Nickersons To Dedicate Plaque To Pilgrim Helper Squanto

By: Debra Lawless

Topics: History

DEBRA LAWLESS PHOTO

CHATHAM – About a century ago, Chatham’s town historian William Smith wrote, “No more graceful act could be performed by the grateful descendants of the Pilgrims than to erect… at Chatham a simple monument to this unhonored, but most deserving, friend and protector of their forefathers.”

Smith was referring to Squanto (also known as Tisquantum), perhaps the most famous Native American to greet the Pilgrims. Squanto died under mysterious circumstances, most likely at Jackknife Cove in Chatham in 1622, roughly 40 years before William and Anne (Busby) Nickerson established their homestead behind the current-day campus of the Nickerson Family Association (NFA) at 1107 Orleans Rd. (Route 28) in Chathamport.

This Saturday, Oct. 28, the NFA will dedicate a new plaque to commemorate Squanto, fulfilling Smith’s dream. Representatives from Provincetown 400 and Plymouth 400—two groups planning commemorations of the landing of the Mayflower in 1620—as well as the Massachusetts Society of Mayflower Descendants have been invited to the ceremony.

“The Squanto plaque was created in preparation for 2020 and the 400th anniversary of the arrival of the Mayflower Pilgrims,” says the NFA’s Ron Nickerson, who has served as the catalyst behind the plaque. “Many Nickersons are Pilgrim descendants and we wanted to recognize Squanto’s role in helping the Pilgrims survive.”

The plaque was designed by Chatham Selectman Shareen Davis and uses as its backdrop a watercolor by Ginny Nickerson of Chatham. The painting depicts three historical times: “the Wading Place” Wampanoag Village on Muddy Creek; the early settlers’ deforestation of the Nickerson Neck area; and the present day, Ginny Nickerson says.

In 2012, when Chatham celebrated the 300th anniversary of its incorporation, several historic sites, including the NFA, were given recognition plaques. One plaque was created for the local Native Americans. Because William Nickerson was the first English settler in Monomoit in the 1660s, the front lawn of the NFA was selected as the most appropriate spot for this plaque. The new plaque, which highlights moments in Squanto’s life, is currently under wraps not far from the Native American plaque. Also, about 15 or so years ago the Chatham Historical Society moved its Squanto stone from the lawn of the Atwood House Museum to the lawn of the NFA. The stone proclaims that Squanto died “within gunshot” of the stone. The new plaque is also near the Squanto stone.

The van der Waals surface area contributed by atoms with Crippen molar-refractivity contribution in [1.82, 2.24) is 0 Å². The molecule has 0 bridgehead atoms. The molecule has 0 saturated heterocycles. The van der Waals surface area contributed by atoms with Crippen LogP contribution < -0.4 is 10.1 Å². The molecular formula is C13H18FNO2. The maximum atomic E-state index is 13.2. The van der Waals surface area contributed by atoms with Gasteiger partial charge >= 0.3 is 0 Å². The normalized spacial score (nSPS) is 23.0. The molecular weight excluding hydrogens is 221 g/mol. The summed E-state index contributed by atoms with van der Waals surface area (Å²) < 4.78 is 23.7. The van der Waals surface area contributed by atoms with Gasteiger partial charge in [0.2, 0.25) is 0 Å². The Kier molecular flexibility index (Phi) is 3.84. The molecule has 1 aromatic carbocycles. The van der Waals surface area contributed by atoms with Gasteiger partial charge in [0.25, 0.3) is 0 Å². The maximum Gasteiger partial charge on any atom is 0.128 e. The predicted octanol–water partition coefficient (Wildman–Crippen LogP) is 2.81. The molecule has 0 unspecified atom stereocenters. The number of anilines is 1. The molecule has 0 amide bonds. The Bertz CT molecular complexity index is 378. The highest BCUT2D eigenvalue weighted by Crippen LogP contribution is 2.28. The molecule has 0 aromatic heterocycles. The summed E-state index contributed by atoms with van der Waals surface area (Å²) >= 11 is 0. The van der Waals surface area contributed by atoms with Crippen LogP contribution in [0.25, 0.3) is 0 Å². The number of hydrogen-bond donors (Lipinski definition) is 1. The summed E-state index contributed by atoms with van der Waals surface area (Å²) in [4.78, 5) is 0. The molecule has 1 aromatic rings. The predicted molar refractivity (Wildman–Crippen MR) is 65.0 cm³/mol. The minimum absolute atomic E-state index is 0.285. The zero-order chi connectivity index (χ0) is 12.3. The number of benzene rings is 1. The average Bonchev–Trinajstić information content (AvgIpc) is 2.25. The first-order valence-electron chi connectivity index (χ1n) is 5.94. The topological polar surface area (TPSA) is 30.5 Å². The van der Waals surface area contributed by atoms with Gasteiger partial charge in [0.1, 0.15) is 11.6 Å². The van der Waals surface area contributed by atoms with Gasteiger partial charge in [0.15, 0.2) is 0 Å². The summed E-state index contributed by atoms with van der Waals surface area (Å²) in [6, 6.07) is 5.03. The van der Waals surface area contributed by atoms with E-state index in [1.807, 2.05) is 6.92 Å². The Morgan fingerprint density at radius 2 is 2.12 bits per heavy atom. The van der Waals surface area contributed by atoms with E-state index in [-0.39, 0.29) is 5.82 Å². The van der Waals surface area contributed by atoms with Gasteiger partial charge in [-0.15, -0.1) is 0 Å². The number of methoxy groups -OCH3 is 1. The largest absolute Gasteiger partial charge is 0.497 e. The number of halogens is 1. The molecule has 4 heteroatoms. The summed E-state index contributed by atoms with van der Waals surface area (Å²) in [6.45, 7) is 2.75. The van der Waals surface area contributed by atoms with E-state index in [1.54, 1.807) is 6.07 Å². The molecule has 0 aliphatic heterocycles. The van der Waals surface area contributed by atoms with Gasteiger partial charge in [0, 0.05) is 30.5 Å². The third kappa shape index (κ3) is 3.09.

Born into the Patuxet tribe in about 1585, Squanto led a remarkable life, traveling for five years in Spain, England and Newfoundland after being captured as a slave near Plymouth in 1614. When he returned home in about 1619 his tribe had been decimated by disease.

As he had learned to speak English, he acted as a liaison between the natives and Pilgrims who arrived on the Mayflower. During the Pilgrims’ first winter and spring he taught the newcomers to catch eels and to grow corn by fertilizing the poor soil with dried herring and shad and thereby helped them to survive. Yet Squanto’s life was not without controversy, moving as he did between two peoples.

In November 1622 Squanto traveled with Gov. Bradford from Plymouth to Chatham, then known as Monomoit, on a mission to trade with the Monomoyicks for eight hogsheads of corn and beans. Their sloop, the Swan, anchored in Pleasant Bay, most likely at Jackknife Cove, about a quarter of a mile from the Nickerson homestead site. The trip was a success but just before departure Squanto fell ill and soon died.

The Squanto plaque commemoration will begin at 1 p.m. at the Nickerson Family Association compound on Route 28 in Chathamport. After the event corn bread from the Chatham Filling Station Diner and apple cider will be served in the Caleb Nickerson Homestead. All are welcome.